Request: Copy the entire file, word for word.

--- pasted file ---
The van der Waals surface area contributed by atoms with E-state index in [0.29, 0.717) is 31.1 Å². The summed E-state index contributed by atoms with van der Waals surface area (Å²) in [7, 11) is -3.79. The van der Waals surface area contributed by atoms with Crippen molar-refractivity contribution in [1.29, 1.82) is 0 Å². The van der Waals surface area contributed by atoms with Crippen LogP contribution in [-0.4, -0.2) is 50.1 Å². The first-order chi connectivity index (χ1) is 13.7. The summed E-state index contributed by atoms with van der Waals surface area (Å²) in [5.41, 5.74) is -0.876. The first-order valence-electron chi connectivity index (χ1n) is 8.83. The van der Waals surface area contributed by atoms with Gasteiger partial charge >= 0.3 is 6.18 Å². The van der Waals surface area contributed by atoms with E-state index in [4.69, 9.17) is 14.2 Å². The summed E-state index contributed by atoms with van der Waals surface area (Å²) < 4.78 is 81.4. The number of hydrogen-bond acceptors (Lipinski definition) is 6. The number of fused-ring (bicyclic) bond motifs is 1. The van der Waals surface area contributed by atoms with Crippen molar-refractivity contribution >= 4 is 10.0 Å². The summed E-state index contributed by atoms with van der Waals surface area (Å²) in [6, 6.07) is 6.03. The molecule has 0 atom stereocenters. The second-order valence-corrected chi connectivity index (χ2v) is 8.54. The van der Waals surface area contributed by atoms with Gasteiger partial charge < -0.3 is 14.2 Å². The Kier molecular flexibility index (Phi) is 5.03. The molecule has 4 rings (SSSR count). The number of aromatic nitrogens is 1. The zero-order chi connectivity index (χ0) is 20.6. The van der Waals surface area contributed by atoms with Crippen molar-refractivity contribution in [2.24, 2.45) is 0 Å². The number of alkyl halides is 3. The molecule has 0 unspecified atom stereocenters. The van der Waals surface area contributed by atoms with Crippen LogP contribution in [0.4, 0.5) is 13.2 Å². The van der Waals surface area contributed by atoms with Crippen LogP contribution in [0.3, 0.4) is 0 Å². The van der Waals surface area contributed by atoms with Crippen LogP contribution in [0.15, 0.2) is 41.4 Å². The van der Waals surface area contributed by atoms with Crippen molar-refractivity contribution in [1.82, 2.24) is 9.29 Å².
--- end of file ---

The van der Waals surface area contributed by atoms with E-state index in [0.29, 0.717) is 31.1 Å². The summed E-state index contributed by atoms with van der Waals surface area (Å²) in [7, 11) is -3.79. The van der Waals surface area contributed by atoms with Crippen molar-refractivity contribution in [1.29, 1.82) is 0 Å². The van der Waals surface area contributed by atoms with Crippen LogP contribution in [-0.4, -0.2) is 50.1 Å². The first-order chi connectivity index (χ1) is 13.7. The summed E-state index contributed by atoms with van der Waals surface area (Å²) in [5.41, 5.74) is -0.876. The first-order valence-electron chi connectivity index (χ1n) is 8.83. The van der Waals surface area contributed by atoms with Gasteiger partial charge >= 0.3 is 6.18 Å². The van der Waals surface area contributed by atoms with E-state index in [4.69, 9.17) is 14.2 Å². The summed E-state index contributed by atoms with van der Waals surface area (Å²) < 4.78 is 81.4. The number of hydrogen-bond acceptors (Lipinski definition) is 6. The number of fused-ring (bicyclic) bond motifs is 1. The van der Waals surface area contributed by atoms with Crippen molar-refractivity contribution >= 4 is 10.0 Å². The summed E-state index contributed by atoms with van der Waals surface area (Å²) in [6, 6.07) is 6.03. The molecule has 0 atom stereocenters. The second-order valence-corrected chi connectivity index (χ2v) is 8.54. The van der Waals surface area contributed by atoms with Gasteiger partial charge < -0.3 is 14.2 Å². The Kier molecular flexibility index (Phi) is 5.03. The molecule has 4 rings (SSSR count). The number of aromatic nitrogens is 1. The zero-order chi connectivity index (χ0) is 20.6. The van der Waals surface area contributed by atoms with Crippen molar-refractivity contribution in [2.24, 2.45) is 0 Å². The number of alkyl halides is 3. The molecule has 0 unspecified atom stereocenters. The van der Waals surface area contributed by atoms with Crippen LogP contribution in [0.4, 0.5) is 13.2 Å². The van der Waals surface area contributed by atoms with Crippen LogP contribution in [0.3, 0.4) is 0 Å². The van der Waals surface area contributed by atoms with Crippen LogP contribution in [0.15, 0.2) is 41.4 Å². The van der Waals surface area contributed by atoms with Crippen molar-refractivity contribution in [1.82, 2.24) is 9.29 Å².